CBT is widely accepted as an evidence- and empiricism-based, cost-effective psychotherapy for many disorders and psychological problems. It is often used with groups of people as well as individuals, and the techniques are also commonly adapted for self-help manuals and, increasingly, for self-help software packages. One of the objectives of CBT typically is to identify and monitor thoughts, assumptions, beliefs and behaviors that are related and accompanied to debilitating negative emotions and to identify those which are dysfunctional, inaccurate, or simply unhelpful. This is done in an effort to replace or transcend them with more realistic and useful ones. CBT was primarily developed out of Behavior Modification, Cognitive Therapy and Rational Emotive Behavior Therapy and has become widely used to treat various kinds of psychopathology, including mood disorders and anxiety disorders and has many clinical and non-clinical applications.

Psychodynamic – is a form of depth psychology, the primary focus of which is to reveal the unconscious content of a client’s psyche in an effort to alleviate psychic tension. Although it has its roots in psychoanalysis, psychodynamic therapy tends to be briefer and less intensive than traditional psychoanalysis.

Existential – is based on the existential belief that human beings are alone in the world. This aloneness leads to feelings of meaninglessness which can be overcome only by creating one’s own values and meanings.

Existential psychotherapy is partly based on the existential belief that human beings are alone in the world.[citation needed] This aloneness leads to feelings of meaninglessness which can be overcome only by creating one’s own values and meanings. In making our own choices we assume full responsibility for the results and blame no one but ourselves if the result is less than what was desired. The psychotherapist helps his or her patients/clients along this path: to discover why the patient/client is overburdened by the anxieties of aloneness and meaninglessness, to find new and better ways to manage these anxieties, to make new and healthy choices, and to emerge from therapy as a free and sound human being.

Humanistic – emerged in reaction to both behaviorism and psychoanalysis and is therefore known as the Third Force in the development of psychology. It is explicitly concerned with the human context of the development of the individual with an emphasis on subjective meaning, a rejection of determinism, and a concern for positive growth rather than pathology. It posits an inherent human capacity to maximise potential, ‘the self-actualing tendency’. The task of Humanistic therapy is to create a relational environment where this tendency might flourish.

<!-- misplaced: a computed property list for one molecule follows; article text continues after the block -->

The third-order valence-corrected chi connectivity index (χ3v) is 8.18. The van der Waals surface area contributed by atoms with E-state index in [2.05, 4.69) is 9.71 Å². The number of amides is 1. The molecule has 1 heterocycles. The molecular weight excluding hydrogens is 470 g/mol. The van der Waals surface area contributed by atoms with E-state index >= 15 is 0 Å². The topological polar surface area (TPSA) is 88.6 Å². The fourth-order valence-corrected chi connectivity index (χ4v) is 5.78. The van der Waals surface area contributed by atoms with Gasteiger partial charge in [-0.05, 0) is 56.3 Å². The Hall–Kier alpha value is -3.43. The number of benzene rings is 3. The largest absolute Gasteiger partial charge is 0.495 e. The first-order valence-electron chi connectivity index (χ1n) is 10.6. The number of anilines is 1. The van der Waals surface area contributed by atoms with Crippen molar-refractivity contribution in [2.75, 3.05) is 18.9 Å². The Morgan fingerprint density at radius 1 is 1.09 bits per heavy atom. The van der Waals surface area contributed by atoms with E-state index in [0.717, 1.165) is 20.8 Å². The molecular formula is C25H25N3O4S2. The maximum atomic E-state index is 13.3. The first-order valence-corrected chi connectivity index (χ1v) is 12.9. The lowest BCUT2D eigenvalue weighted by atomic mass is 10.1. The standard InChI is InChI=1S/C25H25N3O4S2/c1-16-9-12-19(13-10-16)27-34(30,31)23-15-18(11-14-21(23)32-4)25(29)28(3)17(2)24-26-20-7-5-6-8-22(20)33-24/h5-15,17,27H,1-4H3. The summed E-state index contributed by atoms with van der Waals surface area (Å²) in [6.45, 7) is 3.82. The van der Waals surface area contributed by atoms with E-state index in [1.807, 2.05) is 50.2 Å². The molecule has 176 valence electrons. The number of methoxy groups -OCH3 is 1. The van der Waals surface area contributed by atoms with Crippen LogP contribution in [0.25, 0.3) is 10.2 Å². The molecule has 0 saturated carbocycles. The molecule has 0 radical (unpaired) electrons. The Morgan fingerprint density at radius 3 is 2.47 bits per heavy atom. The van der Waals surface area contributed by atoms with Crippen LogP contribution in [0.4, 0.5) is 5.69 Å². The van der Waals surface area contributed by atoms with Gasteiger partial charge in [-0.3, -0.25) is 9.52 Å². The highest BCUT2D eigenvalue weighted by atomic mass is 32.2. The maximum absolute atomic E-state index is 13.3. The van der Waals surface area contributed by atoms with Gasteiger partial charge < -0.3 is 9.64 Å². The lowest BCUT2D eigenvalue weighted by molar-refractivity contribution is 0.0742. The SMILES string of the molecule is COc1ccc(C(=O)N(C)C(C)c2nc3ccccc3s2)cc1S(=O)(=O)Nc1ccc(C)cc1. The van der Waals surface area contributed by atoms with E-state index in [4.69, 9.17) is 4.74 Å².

Brief therapy – is an umbrella term for a variety of approaches to psychotherapy. It differs from other schools of therapy in that it emphasizes (1) a focus on a specific problem and (2) direct intervention. It is solution-based rather than problem-oriented. It is less concerned with how a problem arose than with the current factors sustaining it and preventing change.

Systemic Therapy – seeks to address people not at an individual level, as is often the focus of other forms of therapy, but as people in relationship, dealing with the interactions of groups, their patterns and dynamics (includes family therapy & marriage counseling).

Transpersonal Therapy – Addresses the client in the context of a spiritual understanding of consciousness.

Transpersonal psychology is a school of psychology that studies the transpersonal, self-transcendent or spiritual aspects of the human experience. The Journal of Transpersonal Psychology describes transpersonal psychology as “the study of humanity’s highest potential, and with the recognition, understanding, and realization of unitive, spiritual, and transcendent states of consciousness” (Lajoie and Shapiro, 1992:91). Issues considered in transpersonal psychology include spiritual self-development, peak experiences, mystical experiences, systemic trance and other metaphysical experiences of living.

Transpersonal psychologists see the school as a companion to other schools of psychology that include psychoanalysis, behaviorism, and humanistic psychology. Transpersonal psychology attempts to unify modern psychology theory with frameworks from different forms of mysticism

Salary Research:



salary.com (psychology)

salary.com (psychologist)

simply hired



Grad programs (local / MN)

A table comparing local psychology grad programs, the cost, and perhaps more importantly whether they are designed for working adults (part time). I find these programs interesting: